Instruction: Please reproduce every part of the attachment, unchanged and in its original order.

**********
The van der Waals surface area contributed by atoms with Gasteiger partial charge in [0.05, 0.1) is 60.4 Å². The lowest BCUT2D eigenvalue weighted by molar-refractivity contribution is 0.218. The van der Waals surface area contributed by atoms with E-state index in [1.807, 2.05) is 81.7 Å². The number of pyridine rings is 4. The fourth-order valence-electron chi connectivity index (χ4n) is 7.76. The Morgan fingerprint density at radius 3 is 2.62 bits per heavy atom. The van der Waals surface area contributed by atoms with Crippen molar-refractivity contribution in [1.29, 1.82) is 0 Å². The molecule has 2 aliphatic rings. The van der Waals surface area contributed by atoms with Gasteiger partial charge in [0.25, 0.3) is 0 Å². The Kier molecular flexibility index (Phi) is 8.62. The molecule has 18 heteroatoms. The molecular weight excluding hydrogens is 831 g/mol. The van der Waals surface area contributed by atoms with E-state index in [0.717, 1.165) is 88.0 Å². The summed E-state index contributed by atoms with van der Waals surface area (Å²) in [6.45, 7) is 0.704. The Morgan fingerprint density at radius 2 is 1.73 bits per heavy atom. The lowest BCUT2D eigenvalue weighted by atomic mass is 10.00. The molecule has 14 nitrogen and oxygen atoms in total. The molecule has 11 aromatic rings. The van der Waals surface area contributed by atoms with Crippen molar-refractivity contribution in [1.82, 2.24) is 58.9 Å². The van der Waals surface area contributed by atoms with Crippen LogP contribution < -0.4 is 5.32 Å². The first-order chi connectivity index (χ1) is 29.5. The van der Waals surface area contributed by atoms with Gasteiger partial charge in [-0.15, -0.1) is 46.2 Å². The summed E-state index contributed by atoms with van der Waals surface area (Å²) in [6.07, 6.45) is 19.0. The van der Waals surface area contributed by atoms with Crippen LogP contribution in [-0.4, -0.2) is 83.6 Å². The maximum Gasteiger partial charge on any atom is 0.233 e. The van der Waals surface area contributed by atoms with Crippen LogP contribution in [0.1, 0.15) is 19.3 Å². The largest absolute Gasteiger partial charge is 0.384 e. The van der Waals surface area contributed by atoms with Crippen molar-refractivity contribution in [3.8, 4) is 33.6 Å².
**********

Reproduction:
The van der Waals surface area contributed by atoms with Gasteiger partial charge in [0.05, 0.1) is 60.4 Å². The lowest BCUT2D eigenvalue weighted by molar-refractivity contribution is 0.218. The van der Waals surface area contributed by atoms with E-state index in [1.807, 2.05) is 81.7 Å². The number of pyridine rings is 4. The fourth-order valence-electron chi connectivity index (χ4n) is 7.76. The Morgan fingerprint density at radius 3 is 2.62 bits per heavy atom. The van der Waals surface area contributed by atoms with Crippen molar-refractivity contribution in [1.29, 1.82) is 0 Å². The molecule has 2 aliphatic rings. The van der Waals surface area contributed by atoms with Gasteiger partial charge in [0.25, 0.3) is 0 Å². The Kier molecular flexibility index (Phi) is 8.62. The molecule has 18 heteroatoms. The molecular weight excluding hydrogens is 831 g/mol. The van der Waals surface area contributed by atoms with E-state index in [0.717, 1.165) is 88.0 Å². The summed E-state index contributed by atoms with van der Waals surface area (Å²) in [6.45, 7) is 0.704. The Morgan fingerprint density at radius 2 is 1.73 bits per heavy atom. The lowest BCUT2D eigenvalue weighted by atomic mass is 10.00. The molecule has 14 nitrogen and oxygen atoms in total. The molecule has 11 aromatic rings. The van der Waals surface area contributed by atoms with Crippen molar-refractivity contribution in [1.82, 2.24) is 58.9 Å². The van der Waals surface area contributed by atoms with Crippen LogP contribution < -0.4 is 5.32 Å². The first-order chi connectivity index (χ1) is 29.5. The van der Waals surface area contributed by atoms with Gasteiger partial charge in [-0.15, -0.1) is 46.2 Å². The summed E-state index contributed by atoms with van der Waals surface area (Å²) in [6.07, 6.45) is 19.0. The van der Waals surface area contributed by atoms with Crippen LogP contribution in [-0.4, -0.2) is 83.6 Å². The maximum Gasteiger partial charge on any atom is 0.233 e. The van der Waals surface area contributed by atoms with Crippen LogP contribution in [0.1, 0.15) is 19.3 Å². The largest absolute Gasteiger partial charge is 0.384 e. The van der Waals surface area contributed by atoms with Crippen molar-refractivity contribution in [3.8, 4) is 33.6 Å².